PWC recently published the 18th edition of their annual CEO survey. Even if the field is much broader than digital economy and transformation it’s an insightful document regarding to these hot issues.
The title (A marketplace without boundaries – responding to disruption) tells nothing we don’t know but confirms that globalization and ability to keep the pace of change are at the heart of all strategic reflexions.
CEOs have many concerns and if those related to digital are ubiquitous, the speed at which technology evolves is far from being on the top of the list. It lags behind over-regulation and talent availability.
My POVÂ : That’s logical. Technology is not the problem today, it’s the ability to make something out of it.
As a matter of fact the four most important disruption factors are regulation, the increasing number of competitors and, only then, new customer behaviors and distribution channels.
my POV : it’s 3 out of 4 directly related to the digital economy if we consider that the new competitors are often digital pure players.
[quote_right]54% of CEOs have entered new sectors[/quote_right]Even more interesting : 54% of CEOS said they entered new sectors and, when many people expect Apple or IBM to enter the car market, banks and insurance companies try to invest in new territories and the French Postal Services want to help us to manage our connected objects, that’s a point worth being noticed. According to PWC this move is cause by a new focus on the customer and not on the sector anymore : businesses try to build a complete and seamless customer relationship and so they “follow” their customers in new fields.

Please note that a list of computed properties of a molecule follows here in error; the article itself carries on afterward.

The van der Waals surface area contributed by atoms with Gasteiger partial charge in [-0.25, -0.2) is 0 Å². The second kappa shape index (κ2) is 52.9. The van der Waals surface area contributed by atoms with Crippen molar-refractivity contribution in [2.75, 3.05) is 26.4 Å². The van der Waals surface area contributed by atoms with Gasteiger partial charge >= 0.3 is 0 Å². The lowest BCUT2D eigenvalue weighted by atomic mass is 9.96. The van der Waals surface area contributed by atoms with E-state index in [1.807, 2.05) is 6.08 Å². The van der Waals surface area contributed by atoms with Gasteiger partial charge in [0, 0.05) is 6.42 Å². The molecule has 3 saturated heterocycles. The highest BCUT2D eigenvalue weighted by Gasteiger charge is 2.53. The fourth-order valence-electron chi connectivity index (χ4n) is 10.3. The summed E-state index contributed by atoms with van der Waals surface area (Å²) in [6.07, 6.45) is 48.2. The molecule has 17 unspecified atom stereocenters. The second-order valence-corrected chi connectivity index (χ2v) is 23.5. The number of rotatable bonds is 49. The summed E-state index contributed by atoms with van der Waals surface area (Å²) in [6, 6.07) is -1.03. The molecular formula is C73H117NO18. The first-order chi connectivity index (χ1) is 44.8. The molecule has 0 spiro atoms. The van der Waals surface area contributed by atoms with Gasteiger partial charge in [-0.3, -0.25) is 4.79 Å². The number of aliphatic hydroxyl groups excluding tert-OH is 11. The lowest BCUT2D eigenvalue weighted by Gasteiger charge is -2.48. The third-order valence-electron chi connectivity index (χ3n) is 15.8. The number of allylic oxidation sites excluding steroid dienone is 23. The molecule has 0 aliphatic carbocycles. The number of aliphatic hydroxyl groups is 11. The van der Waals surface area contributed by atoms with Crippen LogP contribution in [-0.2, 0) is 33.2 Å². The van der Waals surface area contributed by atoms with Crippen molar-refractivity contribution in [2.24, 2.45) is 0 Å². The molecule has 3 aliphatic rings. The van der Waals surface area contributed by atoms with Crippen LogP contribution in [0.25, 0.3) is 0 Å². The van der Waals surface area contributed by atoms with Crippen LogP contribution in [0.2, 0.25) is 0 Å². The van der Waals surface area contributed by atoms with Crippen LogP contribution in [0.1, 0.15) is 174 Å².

My POV : I’ll discuss this point in a specific post one of these days but I strongly believe that companies that decide to become “experience companies” instead of “product companies” are more likely to build a global and seamless relationship with their customers and successfully become cross-sectors players. Experience + customer relationship : it’s easy to see how digital impacts this trend. There’s also no doubt that the more a player will have a “digital” offering the easier it will to to – as said in theÂ survey – build a single extended value chain instead of multiple ones. Moreover 32% of CEOS think that their future competitors will come from the technology sector.
[quote_left]New technologies are useless with old models[/quote_left]So let’s have a look at the technology part. There’s no doubt businesses want to understand technology and weave it in the fabric of their organization (and not at the periphery anymore). Technology has changed the way customers perceive value and it makes business focus on personalized and ongoing experiences. It’s about responsiveness, innovation and customization. There’s a shared acknowledgement : it’s not about incremental change anymore but business models reinvention. New technologies are useless in an old model. So businesses have to re-start from the original problems and find new solutions based on what’s possible now.
The first challenge of digital transformation is to understand the customers. What logically raise questions related to data mining and engagement points with the customer (mobile and IoT). We should notice that “wearable”, robots and 3D printing come at the end of the priority list. What is consistent with Gartner’s IT spending predictions.